To successfully use social media in an enterprise often requires support from the C-Suite. However, when it comes to getting buy-in from the C-level execs, the argument is often "What's the Social Media ROI?" That's certainly a reasonable question but it should not be the only question that is asked. Here's why.
As Mark Senak of Fleishman-Hillard's Washington, D.C. office writes in his blog "Eye on the FDA," social media has become a utility. Just like electrical outlets in our walls, we expect to find social media built into the communication structures of our business enterprises. Don't believe me? Take a look at the lengths people go to get access to a power outlet and wifi at the next conference you attend. Aaron Strout, of the W2O Group, jokingly calls this "Maslow’s new hierarchy of need: wifi, power and, if possible, seating." We are social animals who need to stay connected, accessible and informed.
Some ROI arguments can be made (though not necessarily easily) and we should always strive to ensure we are not wasting our time or our money. However, to base a decision purely on the return on investment misses half the picture. We also need to be asking "what's the opportunity cost of not investing in social media?"
Using the utility analogy again, what is the ROI of having a phone? Can you quantify that investing X dollars now in a corporate phone service will return Y dollars in the future? Perhaps you can, if you compare the expense of a phone system to the cost of alternatives like driving or flying. However, what would the opportunity cost be if you didn't have one and you were unreachable by your customers, partners or suppliers when they wanted to call you? The question isn't whether to have your employees reachable by phone but which phone system to get and how to manage the cost of ownership and ensure your employees use it correctly (i.e., responsibly).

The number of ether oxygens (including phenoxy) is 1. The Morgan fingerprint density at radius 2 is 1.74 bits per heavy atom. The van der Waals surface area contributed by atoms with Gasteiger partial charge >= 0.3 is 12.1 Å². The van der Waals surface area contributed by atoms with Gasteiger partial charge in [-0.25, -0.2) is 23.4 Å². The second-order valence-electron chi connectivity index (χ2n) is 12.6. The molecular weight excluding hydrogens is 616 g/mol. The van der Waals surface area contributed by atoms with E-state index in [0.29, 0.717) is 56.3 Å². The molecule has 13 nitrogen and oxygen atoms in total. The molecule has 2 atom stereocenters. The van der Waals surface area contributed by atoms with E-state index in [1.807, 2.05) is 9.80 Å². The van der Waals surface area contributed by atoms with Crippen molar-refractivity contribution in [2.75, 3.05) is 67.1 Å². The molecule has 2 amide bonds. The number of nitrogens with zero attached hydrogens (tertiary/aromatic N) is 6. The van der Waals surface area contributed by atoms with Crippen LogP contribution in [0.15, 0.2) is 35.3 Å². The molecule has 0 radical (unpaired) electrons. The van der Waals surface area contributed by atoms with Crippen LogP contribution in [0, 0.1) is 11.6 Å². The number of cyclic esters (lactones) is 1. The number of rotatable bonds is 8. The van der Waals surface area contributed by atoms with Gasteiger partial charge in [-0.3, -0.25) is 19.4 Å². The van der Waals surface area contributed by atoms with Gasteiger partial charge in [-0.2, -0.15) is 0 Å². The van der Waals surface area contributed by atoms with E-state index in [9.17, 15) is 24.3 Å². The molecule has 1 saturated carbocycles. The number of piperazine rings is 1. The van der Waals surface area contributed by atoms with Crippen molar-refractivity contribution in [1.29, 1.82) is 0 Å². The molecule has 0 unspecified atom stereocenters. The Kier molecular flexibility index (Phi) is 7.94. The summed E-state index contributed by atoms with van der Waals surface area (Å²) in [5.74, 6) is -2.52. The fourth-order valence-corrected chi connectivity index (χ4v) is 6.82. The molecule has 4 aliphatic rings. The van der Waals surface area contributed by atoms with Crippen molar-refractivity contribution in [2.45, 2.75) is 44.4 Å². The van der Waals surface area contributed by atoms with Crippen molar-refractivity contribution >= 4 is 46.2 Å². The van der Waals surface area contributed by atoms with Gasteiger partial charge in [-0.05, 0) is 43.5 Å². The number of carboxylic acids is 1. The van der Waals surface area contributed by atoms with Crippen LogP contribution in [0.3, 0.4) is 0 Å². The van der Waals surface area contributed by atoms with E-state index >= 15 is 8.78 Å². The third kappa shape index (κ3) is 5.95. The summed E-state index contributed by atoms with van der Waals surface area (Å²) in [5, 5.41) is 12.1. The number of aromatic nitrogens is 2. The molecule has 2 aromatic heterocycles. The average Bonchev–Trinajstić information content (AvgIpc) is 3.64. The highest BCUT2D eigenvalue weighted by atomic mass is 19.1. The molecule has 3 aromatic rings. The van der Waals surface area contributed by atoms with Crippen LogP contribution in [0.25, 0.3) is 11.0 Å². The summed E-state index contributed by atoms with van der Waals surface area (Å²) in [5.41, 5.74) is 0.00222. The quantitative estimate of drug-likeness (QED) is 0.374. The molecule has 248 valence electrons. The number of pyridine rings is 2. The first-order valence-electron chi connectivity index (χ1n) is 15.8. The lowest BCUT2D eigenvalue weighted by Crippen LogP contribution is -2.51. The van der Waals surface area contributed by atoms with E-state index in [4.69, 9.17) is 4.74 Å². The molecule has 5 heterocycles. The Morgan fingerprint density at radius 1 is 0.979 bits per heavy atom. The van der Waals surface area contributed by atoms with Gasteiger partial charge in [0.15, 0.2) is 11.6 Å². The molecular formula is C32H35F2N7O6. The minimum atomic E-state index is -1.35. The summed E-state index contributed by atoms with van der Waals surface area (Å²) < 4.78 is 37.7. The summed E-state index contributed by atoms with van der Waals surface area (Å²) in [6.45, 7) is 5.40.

I would argue that social media isn't very different. It's not whether you should be investing in social media but how you should be investing your time and money. As an enterprise, you should be considering:
- Corporate social governance policies – so employees understand the ground rules.
- A social media discovery and inventory system – so you know where your brand is being represented.
- A presence monitoring system – so you know how your brand is being represented.
- The proper compliance tools – to limit the risks from employee activities on social, especially for regulated industries.
- A good publishing platform – to coordinate what is said, where and by whom.
- A reasonable listening and sentiment analysis system – so you can hear when someone talks at or about you.
- Training – so your employees are prepared to represent the enterprise and its brand(s) appropriately.
There are multiple options for nearly all of those categories above and selecting the right solution for your business will take some thought. However, this reminds me of the following joke
CFO: "What if we invest in training our employees and they leave?"
CEO: "What if we don't and they stay?"
So, the next time someone asks you "What the return on our investment for social media?" consider replying "What's our opportunity cost of not investing?" Then calmly add, "Our employees probably have created accounts for many of our brands, products, and stores anyway. Isn't it time to a get a handle on our brand?"